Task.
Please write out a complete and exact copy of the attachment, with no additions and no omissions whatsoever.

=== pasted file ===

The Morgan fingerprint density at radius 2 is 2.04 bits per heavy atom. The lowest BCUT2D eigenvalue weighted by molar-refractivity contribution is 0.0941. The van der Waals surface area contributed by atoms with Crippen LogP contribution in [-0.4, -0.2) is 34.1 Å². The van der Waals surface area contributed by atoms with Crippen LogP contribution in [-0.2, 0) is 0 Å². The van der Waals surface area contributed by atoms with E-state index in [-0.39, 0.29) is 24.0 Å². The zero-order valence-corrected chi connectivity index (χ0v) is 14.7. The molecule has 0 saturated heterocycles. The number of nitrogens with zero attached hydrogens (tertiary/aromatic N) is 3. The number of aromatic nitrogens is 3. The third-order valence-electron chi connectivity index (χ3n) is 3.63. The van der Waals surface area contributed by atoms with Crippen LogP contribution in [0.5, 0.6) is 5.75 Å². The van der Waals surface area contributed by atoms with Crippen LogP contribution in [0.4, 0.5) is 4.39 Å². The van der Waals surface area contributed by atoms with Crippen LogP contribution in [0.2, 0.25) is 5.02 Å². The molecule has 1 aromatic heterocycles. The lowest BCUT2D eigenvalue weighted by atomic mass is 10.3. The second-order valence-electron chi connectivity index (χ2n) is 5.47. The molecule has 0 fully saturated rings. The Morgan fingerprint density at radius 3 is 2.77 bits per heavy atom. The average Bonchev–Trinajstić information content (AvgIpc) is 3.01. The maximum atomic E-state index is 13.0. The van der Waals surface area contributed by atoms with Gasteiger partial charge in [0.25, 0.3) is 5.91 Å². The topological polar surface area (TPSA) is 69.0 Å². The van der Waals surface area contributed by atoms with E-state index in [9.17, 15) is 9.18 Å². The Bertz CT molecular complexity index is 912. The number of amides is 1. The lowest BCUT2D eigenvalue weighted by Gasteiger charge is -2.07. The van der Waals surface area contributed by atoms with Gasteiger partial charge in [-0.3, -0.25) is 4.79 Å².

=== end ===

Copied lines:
The Morgan fingerprint density at radius 2 is 2.04 bits per heavy atom. The lowest BCUT2D eigenvalue weighted by molar-refractivity contribution is 0.0941. The van der Waals surface area contributed by atoms with Crippen LogP contribution in [-0.4, -0.2) is 34.1 Å². The van der Waals surface area contributed by atoms with Crippen LogP contribution in [-0.2, 0) is 0 Å². The van der Waals surface area contributed by atoms with E-state index in [-0.39, 0.29) is 24.0 Å². The zero-order valence-corrected chi connectivity index (χ0v) is 14.7. The molecule has 0 saturated heterocycles. The number of nitrogens with zero attached hydrogens (tertiary/aromatic N) is 3. The number of aromatic nitrogens is 3. The third-order valence-electron chi connectivity index (χ3n) is 3.63. The van der Waals surface area contributed by atoms with Crippen LogP contribution in [0.5, 0.6) is 5.75 Å². The van der Waals surface area contributed by atoms with Crippen LogP contribution in [0.4, 0.5) is 4.39 Å². The van der Waals surface area contributed by atoms with Crippen LogP contribution in [0.2, 0.25) is 5.02 Å². The molecule has 1 aromatic heterocycles. The lowest BCUT2D eigenvalue weighted by atomic mass is 10.3. The second-order valence-electron chi connectivity index (χ2n) is 5.47. The molecule has 0 fully saturated rings. The Morgan fingerprint density at radius 3 is 2.77 bits per heavy atom. The average Bonchev–Trinajstić information content (AvgIpc) is 3.01. The maximum atomic E-state index is 13.0. The van der Waals surface area contributed by atoms with Gasteiger partial charge in [0.25, 0.3) is 5.91 Å². The topological polar surface area (TPSA) is 69.0 Å². The van der Waals surface area contributed by atoms with E-state index in [9.17, 15) is 9.18 Å². The Bertz CT molecular complexity index is 912. The number of amides is 1. The lowest BCUT2D eigenvalue weighted by Gasteiger charge is -2.07. The van der Waals surface area contributed by atoms with Gasteiger partial charge in [-0.3, -0.25) is 4.79 Å².